Discrimination, Economics of

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Abstract

In the abstract, 'discrimination' refers to distinctions or differentiation made among objects or individuals. In economics, as in ordinary parlance, discrimination typically carries a pejorative connotation. The term is generally reserved for distinctions that are socially unacceptable and economically inefficient. Economic theories of discrimination can be categorized into theories about tastes and preferences of economic agents, economic power, and statistical discrimination. Achieving a consensus on what the broad features of discrimination in markets, especially labor markets, should entail is a seemingly straightforward task compared with obtaining a consensus on empirical measures of discrimination. The standard measurement technique is that of wage decompositions. With the advent of newer and more sophisticated econometric methods for estimating earning relationships, measurement of discrimination has become more ambiguous. Legal and employee morale considerations constrain attempts to remove discrimination in the workplace in a way that would correspond to accepted economic principles of efficiency. Comparable worth seeks to remedy discrimination by relying upon experts to value job attributes in an unbiased manner. Empirical studies of labor-market discrimination are global in nature and encompass both developed countries and developing countries.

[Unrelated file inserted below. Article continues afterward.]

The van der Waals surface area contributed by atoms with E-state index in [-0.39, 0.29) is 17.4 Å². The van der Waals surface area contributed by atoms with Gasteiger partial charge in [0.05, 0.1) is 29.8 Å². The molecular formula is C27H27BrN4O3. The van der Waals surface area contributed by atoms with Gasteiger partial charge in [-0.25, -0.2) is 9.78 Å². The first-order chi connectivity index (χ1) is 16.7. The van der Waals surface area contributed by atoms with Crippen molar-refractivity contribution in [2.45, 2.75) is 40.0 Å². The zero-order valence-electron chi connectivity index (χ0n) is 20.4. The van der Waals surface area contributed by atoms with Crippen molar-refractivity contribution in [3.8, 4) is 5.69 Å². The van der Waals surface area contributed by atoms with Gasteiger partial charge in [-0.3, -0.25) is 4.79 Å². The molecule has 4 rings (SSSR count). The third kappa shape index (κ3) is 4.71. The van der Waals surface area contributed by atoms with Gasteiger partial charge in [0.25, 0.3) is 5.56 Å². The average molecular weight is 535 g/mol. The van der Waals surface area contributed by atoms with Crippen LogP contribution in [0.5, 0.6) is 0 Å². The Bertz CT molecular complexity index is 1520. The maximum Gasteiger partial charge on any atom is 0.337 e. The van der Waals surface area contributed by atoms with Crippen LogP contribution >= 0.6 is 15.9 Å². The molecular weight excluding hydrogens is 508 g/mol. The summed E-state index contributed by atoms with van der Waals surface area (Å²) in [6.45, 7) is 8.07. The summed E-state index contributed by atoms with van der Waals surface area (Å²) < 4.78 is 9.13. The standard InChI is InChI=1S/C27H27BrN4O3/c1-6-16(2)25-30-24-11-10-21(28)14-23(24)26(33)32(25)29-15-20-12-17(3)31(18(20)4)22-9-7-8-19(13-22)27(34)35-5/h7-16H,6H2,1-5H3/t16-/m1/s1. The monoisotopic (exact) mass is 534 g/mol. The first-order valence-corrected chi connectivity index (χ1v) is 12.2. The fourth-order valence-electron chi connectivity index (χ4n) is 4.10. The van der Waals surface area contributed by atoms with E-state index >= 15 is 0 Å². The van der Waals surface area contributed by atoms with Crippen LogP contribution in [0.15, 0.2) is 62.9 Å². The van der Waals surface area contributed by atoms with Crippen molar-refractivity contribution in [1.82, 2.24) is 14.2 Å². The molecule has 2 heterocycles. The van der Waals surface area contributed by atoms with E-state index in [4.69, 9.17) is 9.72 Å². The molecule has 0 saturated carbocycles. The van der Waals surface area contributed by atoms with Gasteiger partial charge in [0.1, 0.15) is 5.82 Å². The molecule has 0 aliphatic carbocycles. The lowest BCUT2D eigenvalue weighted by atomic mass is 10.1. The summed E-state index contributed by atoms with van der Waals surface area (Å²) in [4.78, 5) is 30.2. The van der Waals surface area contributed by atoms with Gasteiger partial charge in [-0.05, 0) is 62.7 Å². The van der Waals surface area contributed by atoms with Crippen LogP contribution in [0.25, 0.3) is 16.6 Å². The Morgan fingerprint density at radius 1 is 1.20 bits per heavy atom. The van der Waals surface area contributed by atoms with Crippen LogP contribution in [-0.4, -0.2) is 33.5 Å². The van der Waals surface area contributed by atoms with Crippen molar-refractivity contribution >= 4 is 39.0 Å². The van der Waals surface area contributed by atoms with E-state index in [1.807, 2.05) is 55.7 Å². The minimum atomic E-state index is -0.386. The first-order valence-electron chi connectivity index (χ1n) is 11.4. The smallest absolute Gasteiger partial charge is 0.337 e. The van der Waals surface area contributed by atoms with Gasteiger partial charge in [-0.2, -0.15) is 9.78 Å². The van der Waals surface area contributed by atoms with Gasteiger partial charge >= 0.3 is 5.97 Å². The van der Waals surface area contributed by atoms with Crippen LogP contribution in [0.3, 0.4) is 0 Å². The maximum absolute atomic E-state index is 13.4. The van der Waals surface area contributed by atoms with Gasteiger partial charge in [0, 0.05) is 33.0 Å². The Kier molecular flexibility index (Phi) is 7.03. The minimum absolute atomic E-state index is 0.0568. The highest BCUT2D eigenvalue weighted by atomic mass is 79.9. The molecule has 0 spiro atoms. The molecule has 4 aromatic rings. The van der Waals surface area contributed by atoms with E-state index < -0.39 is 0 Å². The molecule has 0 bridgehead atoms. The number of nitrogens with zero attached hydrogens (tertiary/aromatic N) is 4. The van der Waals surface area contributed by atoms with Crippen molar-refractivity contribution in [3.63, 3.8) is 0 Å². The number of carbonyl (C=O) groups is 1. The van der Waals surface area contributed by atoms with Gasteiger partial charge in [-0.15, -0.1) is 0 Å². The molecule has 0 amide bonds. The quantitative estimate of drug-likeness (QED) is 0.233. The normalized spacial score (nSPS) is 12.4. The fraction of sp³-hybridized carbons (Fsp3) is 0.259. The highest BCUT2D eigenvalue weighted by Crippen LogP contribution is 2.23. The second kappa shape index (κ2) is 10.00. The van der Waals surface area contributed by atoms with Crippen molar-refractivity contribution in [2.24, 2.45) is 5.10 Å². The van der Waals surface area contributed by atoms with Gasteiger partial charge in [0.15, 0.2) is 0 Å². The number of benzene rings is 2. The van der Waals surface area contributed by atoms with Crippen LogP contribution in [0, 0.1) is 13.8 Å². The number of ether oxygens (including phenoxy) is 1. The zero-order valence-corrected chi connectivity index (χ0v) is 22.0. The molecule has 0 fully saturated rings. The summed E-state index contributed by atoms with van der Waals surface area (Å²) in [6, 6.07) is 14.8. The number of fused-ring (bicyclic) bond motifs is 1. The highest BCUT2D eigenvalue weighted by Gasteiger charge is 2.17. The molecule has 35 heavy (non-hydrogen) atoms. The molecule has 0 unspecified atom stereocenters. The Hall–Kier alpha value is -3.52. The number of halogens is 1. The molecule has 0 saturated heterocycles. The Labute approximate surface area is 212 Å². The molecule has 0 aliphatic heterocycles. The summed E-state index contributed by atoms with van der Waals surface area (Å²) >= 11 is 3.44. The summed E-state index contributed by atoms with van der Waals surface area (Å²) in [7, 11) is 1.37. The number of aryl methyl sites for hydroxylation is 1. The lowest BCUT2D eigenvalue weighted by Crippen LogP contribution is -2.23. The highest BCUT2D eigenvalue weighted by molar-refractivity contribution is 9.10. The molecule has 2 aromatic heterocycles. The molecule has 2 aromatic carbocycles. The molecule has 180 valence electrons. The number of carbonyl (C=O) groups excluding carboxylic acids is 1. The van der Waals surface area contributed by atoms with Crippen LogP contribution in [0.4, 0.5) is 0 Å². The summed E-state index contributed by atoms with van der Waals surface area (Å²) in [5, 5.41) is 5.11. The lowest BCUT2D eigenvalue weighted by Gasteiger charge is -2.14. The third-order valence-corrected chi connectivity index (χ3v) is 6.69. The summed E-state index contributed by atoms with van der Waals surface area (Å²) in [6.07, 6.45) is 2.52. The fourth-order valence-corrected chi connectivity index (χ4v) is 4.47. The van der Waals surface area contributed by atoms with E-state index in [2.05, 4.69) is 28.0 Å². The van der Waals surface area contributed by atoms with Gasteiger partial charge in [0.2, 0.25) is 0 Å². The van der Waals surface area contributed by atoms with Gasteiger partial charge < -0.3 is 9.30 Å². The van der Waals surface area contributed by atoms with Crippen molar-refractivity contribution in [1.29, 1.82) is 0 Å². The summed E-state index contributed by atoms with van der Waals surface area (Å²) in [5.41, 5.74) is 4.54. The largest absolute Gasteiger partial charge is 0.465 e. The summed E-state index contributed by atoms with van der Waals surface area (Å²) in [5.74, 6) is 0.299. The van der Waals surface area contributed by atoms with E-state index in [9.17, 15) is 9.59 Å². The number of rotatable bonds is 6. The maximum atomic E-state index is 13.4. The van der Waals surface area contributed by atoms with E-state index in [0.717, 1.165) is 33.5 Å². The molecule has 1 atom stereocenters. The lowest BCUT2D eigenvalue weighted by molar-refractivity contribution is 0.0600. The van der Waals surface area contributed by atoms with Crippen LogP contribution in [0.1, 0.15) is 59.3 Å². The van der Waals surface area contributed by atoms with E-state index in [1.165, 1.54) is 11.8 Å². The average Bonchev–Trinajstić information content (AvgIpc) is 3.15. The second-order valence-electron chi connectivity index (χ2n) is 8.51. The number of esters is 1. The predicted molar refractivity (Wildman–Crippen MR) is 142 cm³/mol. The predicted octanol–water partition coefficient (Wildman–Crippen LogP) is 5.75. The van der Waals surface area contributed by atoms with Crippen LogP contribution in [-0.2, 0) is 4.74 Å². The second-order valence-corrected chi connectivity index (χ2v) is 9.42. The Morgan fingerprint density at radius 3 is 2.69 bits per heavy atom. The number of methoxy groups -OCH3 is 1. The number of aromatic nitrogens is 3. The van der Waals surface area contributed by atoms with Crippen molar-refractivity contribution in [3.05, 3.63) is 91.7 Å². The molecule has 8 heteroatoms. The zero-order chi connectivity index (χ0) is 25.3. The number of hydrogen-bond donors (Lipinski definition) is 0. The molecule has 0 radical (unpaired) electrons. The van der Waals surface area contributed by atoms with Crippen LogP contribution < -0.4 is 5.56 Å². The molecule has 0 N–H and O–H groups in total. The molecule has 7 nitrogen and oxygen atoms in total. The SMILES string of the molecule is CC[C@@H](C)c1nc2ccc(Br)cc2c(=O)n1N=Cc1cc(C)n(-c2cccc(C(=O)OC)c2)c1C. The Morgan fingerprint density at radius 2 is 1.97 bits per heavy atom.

Original languageEnglish (US)
Title of host publicationInternational Encyclopedia of the Social & Behavioral Sciences: Second Edition
PublisherElsevier Inc.
Pages536-541
Number of pages6
ISBN (Electronic)9780080970875
ISBN (Print)9780080970868
DOIs
StatePublished - Mar 26 2015

Keywords

  • Consensus
  • Differentiation
  • Earnings potential
  • Income inequality
  • Median income
  • Monopsony power
  • Pejorative connotation
  • Reduced competition
  • Segregation
  • Wage decompositions

ASJC Scopus subject areas

  • Social Sciences(all)

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  • Cite this

    Oaxaca, R. L. (2015). Discrimination, Economics of. In International Encyclopedia of the Social & Behavioral Sciences: Second Edition (pp. 536-541). Elsevier Inc.. https://doi.org/10.1016/B978-0-08-097086-8.71058-0